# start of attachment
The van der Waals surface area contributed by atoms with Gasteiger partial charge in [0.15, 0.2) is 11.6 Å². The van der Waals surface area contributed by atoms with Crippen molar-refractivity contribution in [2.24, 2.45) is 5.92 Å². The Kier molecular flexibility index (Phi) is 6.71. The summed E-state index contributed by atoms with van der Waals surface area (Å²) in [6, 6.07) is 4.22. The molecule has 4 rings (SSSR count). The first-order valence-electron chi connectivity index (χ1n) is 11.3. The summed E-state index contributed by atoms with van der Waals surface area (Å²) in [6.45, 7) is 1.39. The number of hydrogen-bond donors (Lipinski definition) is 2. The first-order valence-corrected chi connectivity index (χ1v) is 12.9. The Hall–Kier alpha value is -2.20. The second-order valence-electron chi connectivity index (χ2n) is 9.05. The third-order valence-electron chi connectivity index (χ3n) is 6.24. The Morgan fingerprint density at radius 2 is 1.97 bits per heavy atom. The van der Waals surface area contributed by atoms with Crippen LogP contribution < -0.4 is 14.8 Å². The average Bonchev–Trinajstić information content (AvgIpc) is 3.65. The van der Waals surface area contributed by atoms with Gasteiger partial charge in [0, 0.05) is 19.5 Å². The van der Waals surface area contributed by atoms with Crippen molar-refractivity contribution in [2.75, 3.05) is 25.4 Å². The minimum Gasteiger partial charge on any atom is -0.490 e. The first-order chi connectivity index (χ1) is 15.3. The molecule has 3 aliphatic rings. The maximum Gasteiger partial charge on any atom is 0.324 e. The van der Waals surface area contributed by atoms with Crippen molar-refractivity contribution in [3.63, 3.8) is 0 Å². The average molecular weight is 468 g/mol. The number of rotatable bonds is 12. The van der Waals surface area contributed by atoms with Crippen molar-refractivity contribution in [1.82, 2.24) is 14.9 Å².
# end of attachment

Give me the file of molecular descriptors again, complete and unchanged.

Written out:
The van der Waals surface area contributed by atoms with Gasteiger partial charge in [0.15, 0.2) is 11.6 Å². The van der Waals surface area contributed by atoms with Crippen molar-refractivity contribution in [2.24, 2.45) is 5.92 Å². The Kier molecular flexibility index (Phi) is 6.71. The summed E-state index contributed by atoms with van der Waals surface area (Å²) in [6, 6.07) is 4.22. The molecule has 4 rings (SSSR count). The first-order valence-electron chi connectivity index (χ1n) is 11.3. The summed E-state index contributed by atoms with van der Waals surface area (Å²) in [6.45, 7) is 1.39. The number of hydrogen-bond donors (Lipinski definition) is 2. The first-order valence-corrected chi connectivity index (χ1v) is 12.9. The Hall–Kier alpha value is -2.20. The second-order valence-electron chi connectivity index (χ2n) is 9.05. The third-order valence-electron chi connectivity index (χ3n) is 6.24. The Morgan fingerprint density at radius 2 is 1.97 bits per heavy atom. The van der Waals surface area contributed by atoms with Crippen LogP contribution < -0.4 is 14.8 Å². The average Bonchev–Trinajstić information content (AvgIpc) is 3.65. The van der Waals surface area contributed by atoms with Gasteiger partial charge in [0, 0.05) is 19.5 Å². The van der Waals surface area contributed by atoms with Crippen molar-refractivity contribution in [2.75, 3.05) is 25.4 Å². The minimum Gasteiger partial charge on any atom is -0.490 e. The first-order chi connectivity index (χ1) is 15.3. The molecule has 3 aliphatic rings. The maximum Gasteiger partial charge on any atom is 0.324 e. The van der Waals surface area contributed by atoms with Crippen molar-refractivity contribution in [3.63, 3.8) is 0 Å². The average molecular weight is 468 g/mol. The number of rotatable bonds is 12. The van der Waals surface area contributed by atoms with Crippen molar-refractivity contribution in [1.82, 2.24) is 14.9 Å².